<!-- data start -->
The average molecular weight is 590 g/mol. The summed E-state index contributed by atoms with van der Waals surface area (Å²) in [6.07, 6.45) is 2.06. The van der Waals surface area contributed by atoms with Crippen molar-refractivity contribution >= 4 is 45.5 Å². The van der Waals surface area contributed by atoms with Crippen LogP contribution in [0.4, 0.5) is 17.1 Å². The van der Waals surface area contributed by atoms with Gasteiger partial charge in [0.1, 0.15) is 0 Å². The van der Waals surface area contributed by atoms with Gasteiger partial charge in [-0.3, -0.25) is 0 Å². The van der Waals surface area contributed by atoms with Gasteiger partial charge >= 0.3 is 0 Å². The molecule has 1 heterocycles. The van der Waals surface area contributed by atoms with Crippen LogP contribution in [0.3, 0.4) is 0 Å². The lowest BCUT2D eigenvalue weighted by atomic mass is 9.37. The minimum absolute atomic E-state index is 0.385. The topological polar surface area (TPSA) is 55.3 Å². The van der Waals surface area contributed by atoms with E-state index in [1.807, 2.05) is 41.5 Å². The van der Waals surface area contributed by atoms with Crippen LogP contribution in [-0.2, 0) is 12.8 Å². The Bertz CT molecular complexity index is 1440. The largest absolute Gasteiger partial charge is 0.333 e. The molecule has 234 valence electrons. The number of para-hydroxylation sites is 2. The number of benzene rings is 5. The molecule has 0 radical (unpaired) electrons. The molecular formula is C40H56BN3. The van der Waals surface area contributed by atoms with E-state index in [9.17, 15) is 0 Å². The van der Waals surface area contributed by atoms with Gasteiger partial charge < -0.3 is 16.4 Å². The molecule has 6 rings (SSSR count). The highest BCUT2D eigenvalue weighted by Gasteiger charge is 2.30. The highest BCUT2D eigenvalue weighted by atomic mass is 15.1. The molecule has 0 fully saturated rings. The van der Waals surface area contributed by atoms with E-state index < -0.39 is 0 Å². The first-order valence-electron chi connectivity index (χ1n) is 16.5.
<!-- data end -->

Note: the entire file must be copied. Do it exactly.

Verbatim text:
The average molecular weight is 590 g/mol. The summed E-state index contributed by atoms with van der Waals surface area (Å²) in [6.07, 6.45) is 2.06. The van der Waals surface area contributed by atoms with Crippen molar-refractivity contribution >= 4 is 45.5 Å². The van der Waals surface area contributed by atoms with Crippen LogP contribution in [0.4, 0.5) is 17.1 Å². The van der Waals surface area contributed by atoms with Gasteiger partial charge in [0.1, 0.15) is 0 Å². The van der Waals surface area contributed by atoms with Gasteiger partial charge in [-0.3, -0.25) is 0 Å². The van der Waals surface area contributed by atoms with Gasteiger partial charge >= 0.3 is 0 Å². The molecule has 1 heterocycles. The van der Waals surface area contributed by atoms with Crippen LogP contribution in [0.3, 0.4) is 0 Å². The lowest BCUT2D eigenvalue weighted by atomic mass is 9.37. The minimum absolute atomic E-state index is 0.385. The topological polar surface area (TPSA) is 55.3 Å². The van der Waals surface area contributed by atoms with E-state index in [1.807, 2.05) is 41.5 Å². The van der Waals surface area contributed by atoms with Crippen LogP contribution in [-0.2, 0) is 12.8 Å². The Bertz CT molecular complexity index is 1440. The largest absolute Gasteiger partial charge is 0.333 e. The molecule has 234 valence electrons. The number of para-hydroxylation sites is 2. The number of benzene rings is 5. The molecule has 0 radical (unpaired) electrons. The molecular formula is C40H56BN3. The van der Waals surface area contributed by atoms with E-state index in [9.17, 15) is 0 Å². The van der Waals surface area contributed by atoms with Gasteiger partial charge < -0.3 is 16.4 Å². The molecule has 6 rings (SSSR count). The highest BCUT2D eigenvalue weighted by Gasteiger charge is 2.30. The highest BCUT2D eigenvalue weighted by atomic mass is 15.1. The molecule has 0 fully saturated rings. The van der Waals surface area contributed by atoms with E-state index < -0.39 is 0 Å². The first-order valence-electron chi connectivity index (χ1n) is 16.5.